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Least objectionable digital piano
Old 3 weeks ago
  #31
Once upon a time when we had nothing better to compare them with, you could get by with a Roland JV or XV, or a Motif ES instrument.

They have a good sound, and for a lot of pop piano, church music, and some jazz, are ok. Will do the gig.

Reproduction systems - speakers and headphones have improved quite a bit in the last two decades, and every time I improve my speakers, the issues with these older sampled pianos becomes more audible and objectionable. I have owned and still own some of the following - Roland XV2020, Yamaha EX5, Yamaha ES Rack, and a Yamaha CP33 stage piano.

In today's world, the best all round sounds of piano type are on the Nords. And you will find them pretty much everywhere and easy to rent.

Their keybeds are not perfect, cos these are sourced from Fatar, but apart from this Nords are excellent portable instruments, well made with a lot of effort and consistency in the instrument design.

Nords give you the potential for the best variety of piano tones. Acoustic grands of many types from their free well stocked online library of piano samples, Uprights, Electromechanical Pianos _ Rhodes Wurlitzer, and also excellent Organs in their Stage keyboards if you really need it all.

On top of this Nord makes really good synthesizer sounds and sounds based on samples of other non piano instruments for pads, a bit of horns, and retro synth emulations.

You cannot go wrong with a Nord.

Yamaha makes decent portable pianos but in recent times, they force you into their own "interpretation" of piano sounds, using their influence to advertise their new CFX and Bosendorfer acquisition on everyone - these are the main options on their keyboards, but not everyone likes these sounds...for all kinds of music. So Yamaha is a bit of a hit and miss when it comes to acoustic pianos on their digital keyboards. Yamaha tends to have this rather spiky tone with poor dynamics, so you get the bright but have to alter teh velocity curve to easily get into the soft tones, and you do not get much of this in Yamaha's, so not as expressive as the Nords, which give you a much more dynamic range of tones from loud to soft. (more like a Piano Forte - the Nords are)..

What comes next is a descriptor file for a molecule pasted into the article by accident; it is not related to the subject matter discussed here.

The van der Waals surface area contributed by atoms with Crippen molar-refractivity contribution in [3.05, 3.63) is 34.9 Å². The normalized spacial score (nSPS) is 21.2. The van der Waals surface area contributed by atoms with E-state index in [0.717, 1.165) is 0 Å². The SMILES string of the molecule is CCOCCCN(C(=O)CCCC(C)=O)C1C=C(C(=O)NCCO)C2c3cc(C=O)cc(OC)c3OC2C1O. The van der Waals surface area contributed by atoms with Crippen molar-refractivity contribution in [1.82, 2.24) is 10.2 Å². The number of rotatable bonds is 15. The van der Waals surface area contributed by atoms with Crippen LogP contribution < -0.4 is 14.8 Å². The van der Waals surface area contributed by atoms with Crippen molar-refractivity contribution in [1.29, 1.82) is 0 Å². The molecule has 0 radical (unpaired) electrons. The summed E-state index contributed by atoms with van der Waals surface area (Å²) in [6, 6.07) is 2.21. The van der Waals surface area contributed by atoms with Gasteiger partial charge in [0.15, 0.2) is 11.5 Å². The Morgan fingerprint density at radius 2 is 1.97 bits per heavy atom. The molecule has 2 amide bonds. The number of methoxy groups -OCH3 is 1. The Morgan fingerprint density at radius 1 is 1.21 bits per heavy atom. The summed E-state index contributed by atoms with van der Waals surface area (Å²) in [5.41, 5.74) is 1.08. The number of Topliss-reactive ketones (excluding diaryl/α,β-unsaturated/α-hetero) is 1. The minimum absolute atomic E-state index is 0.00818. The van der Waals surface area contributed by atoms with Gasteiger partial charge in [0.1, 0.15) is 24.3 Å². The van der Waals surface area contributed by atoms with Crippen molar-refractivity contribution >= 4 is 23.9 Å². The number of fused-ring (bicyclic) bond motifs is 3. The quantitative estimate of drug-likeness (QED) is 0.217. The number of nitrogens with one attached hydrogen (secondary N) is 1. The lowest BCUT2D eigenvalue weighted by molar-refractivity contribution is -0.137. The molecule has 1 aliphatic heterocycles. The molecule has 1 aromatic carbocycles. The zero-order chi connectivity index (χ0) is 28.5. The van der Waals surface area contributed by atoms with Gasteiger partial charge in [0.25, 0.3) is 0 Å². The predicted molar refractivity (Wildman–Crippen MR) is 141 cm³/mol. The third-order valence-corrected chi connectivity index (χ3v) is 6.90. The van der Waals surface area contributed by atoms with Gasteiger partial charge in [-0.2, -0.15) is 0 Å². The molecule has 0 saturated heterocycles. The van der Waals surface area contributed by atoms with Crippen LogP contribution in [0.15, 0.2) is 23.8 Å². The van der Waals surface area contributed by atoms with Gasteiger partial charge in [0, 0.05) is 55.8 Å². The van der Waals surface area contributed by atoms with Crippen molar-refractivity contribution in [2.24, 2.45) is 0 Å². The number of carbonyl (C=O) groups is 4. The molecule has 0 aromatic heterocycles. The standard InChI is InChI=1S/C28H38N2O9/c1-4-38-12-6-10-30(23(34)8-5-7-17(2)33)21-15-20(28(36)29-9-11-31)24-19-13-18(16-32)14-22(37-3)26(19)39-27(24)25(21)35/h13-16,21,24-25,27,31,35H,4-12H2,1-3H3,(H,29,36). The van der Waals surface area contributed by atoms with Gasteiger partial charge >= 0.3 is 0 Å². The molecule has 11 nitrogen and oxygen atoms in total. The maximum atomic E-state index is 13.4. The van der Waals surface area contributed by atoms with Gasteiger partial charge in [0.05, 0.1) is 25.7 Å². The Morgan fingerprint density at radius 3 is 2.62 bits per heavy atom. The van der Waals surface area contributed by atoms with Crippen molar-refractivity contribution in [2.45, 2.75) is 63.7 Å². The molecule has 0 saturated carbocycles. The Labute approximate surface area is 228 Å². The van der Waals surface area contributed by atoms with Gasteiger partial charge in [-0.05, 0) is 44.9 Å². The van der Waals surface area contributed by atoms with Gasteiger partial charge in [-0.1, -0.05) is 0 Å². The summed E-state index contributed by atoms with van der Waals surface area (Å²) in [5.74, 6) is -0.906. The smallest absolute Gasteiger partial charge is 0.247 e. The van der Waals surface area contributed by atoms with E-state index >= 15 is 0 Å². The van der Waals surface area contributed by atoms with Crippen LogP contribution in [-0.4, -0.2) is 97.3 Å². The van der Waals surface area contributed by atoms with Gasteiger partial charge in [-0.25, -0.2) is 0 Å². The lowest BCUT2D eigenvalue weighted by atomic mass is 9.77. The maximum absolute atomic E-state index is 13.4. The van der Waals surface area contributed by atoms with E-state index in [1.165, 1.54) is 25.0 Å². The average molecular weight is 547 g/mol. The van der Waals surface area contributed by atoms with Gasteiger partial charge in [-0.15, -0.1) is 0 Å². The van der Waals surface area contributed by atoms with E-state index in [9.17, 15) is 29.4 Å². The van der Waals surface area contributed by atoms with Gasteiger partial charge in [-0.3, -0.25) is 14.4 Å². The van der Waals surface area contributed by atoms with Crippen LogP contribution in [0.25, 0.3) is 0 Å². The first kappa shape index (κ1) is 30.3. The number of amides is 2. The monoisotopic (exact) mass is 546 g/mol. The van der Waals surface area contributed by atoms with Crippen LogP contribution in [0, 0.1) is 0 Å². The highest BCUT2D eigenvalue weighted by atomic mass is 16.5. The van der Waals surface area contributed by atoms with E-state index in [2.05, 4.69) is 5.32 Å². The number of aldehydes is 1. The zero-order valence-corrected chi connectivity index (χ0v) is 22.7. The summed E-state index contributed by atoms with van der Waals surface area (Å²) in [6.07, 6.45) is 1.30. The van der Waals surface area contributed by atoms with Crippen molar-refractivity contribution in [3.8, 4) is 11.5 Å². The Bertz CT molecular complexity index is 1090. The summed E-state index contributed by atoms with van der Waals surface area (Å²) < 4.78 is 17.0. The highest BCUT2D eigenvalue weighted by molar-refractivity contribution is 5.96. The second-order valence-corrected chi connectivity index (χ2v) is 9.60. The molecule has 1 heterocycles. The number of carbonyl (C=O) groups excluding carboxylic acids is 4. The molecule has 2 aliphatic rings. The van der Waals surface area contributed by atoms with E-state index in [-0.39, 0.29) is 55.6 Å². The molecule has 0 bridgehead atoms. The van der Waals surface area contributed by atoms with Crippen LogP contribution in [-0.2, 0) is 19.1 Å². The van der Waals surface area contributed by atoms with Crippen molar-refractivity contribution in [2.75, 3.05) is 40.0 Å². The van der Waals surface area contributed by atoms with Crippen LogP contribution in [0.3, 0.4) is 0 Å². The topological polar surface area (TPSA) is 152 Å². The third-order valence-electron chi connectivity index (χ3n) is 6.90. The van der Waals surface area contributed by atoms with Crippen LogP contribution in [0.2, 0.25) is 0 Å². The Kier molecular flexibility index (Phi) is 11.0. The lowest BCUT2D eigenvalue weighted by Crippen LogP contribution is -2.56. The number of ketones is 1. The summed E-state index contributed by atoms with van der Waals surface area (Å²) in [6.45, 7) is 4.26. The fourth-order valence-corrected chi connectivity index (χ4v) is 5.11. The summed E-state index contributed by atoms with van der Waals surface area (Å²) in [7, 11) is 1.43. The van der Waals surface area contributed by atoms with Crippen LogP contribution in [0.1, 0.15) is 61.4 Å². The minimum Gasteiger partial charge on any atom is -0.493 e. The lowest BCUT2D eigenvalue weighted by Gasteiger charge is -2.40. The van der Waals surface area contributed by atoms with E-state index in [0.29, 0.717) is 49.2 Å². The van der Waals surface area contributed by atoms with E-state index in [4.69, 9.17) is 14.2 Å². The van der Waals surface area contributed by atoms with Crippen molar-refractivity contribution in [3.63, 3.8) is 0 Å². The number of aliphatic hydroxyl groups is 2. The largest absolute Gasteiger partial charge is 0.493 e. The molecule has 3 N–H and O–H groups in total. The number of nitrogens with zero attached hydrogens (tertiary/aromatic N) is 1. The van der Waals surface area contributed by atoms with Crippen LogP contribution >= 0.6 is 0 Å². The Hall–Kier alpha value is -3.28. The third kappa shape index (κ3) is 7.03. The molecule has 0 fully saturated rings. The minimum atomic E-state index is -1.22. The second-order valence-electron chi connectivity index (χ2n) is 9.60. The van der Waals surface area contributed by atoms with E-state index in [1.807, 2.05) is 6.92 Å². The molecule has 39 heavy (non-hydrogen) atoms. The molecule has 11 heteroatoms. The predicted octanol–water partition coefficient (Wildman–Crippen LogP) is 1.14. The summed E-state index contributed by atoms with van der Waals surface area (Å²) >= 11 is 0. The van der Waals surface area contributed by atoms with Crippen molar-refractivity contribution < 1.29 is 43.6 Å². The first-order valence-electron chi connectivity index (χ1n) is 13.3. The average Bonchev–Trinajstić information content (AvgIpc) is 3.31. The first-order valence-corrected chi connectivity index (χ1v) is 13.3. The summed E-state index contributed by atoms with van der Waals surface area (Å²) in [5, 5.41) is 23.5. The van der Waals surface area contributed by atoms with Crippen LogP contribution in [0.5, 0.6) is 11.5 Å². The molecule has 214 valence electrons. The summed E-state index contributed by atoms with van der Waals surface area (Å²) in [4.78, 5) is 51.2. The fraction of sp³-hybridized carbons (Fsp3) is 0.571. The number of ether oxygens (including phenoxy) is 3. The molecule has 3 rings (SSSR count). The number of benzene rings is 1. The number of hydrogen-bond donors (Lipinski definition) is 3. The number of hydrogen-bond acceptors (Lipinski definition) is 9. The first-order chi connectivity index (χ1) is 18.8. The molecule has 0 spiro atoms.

As much as I should love Yamaha, being a long time Yamaha fan boy from the days of their dominance with the Motif, Nord is the current leader in portable professional quality keyboards. If I was buying now - it would be a Nord Piano or Nord Stage or the new Nord Grand. They are not cheap, but in the current market - in spite of their price - IMHO - still the best value for money.
Old 3 weeks ago
  #32
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Brent Hahn's Avatar
 

Quote:
Originally Posted by kodebode View Post
i.e you narrow down/reduce the stereo width of sampled pianos?
Always.
Old 3 weeks ago
  #33
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standup's Avatar
Quote:
Originally Posted by kodebode View Post
i.e you narrow down/reduce the stereo width of sampled pianos?
I always look askance at samples and instruments that are panned full width hard right/hard left. Maybe if it was a solo instrument in a very sparse arrangement I might leave it that way.

But personally I usually change the panning to 7 and 9 o’clock, so there’s a bit of width, but the instrument isn’t 17’ wide. Or 7 and 11 o’clock
Old 3 weeks ago
  #34
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Quote:
Originally Posted by standup View Post
I always look askance at samples and instruments that are panned full width hard right/hard left. Maybe if it was a solo instrument in a very sparse arrangement I might leave it that way.

But personally I usually change the panning to 7 and 9 o’clock, so there’s a bit of width, but the instrument isn’t 17’ wide. Or 7 and 11 o’clock

I always look askance at people who use the word "askance", including myself. "Why?" you ask, because there's a chance of your view being askew for more than a few. I'd rather take my chances doing the dances and fancy romances to what's true rather than what's new.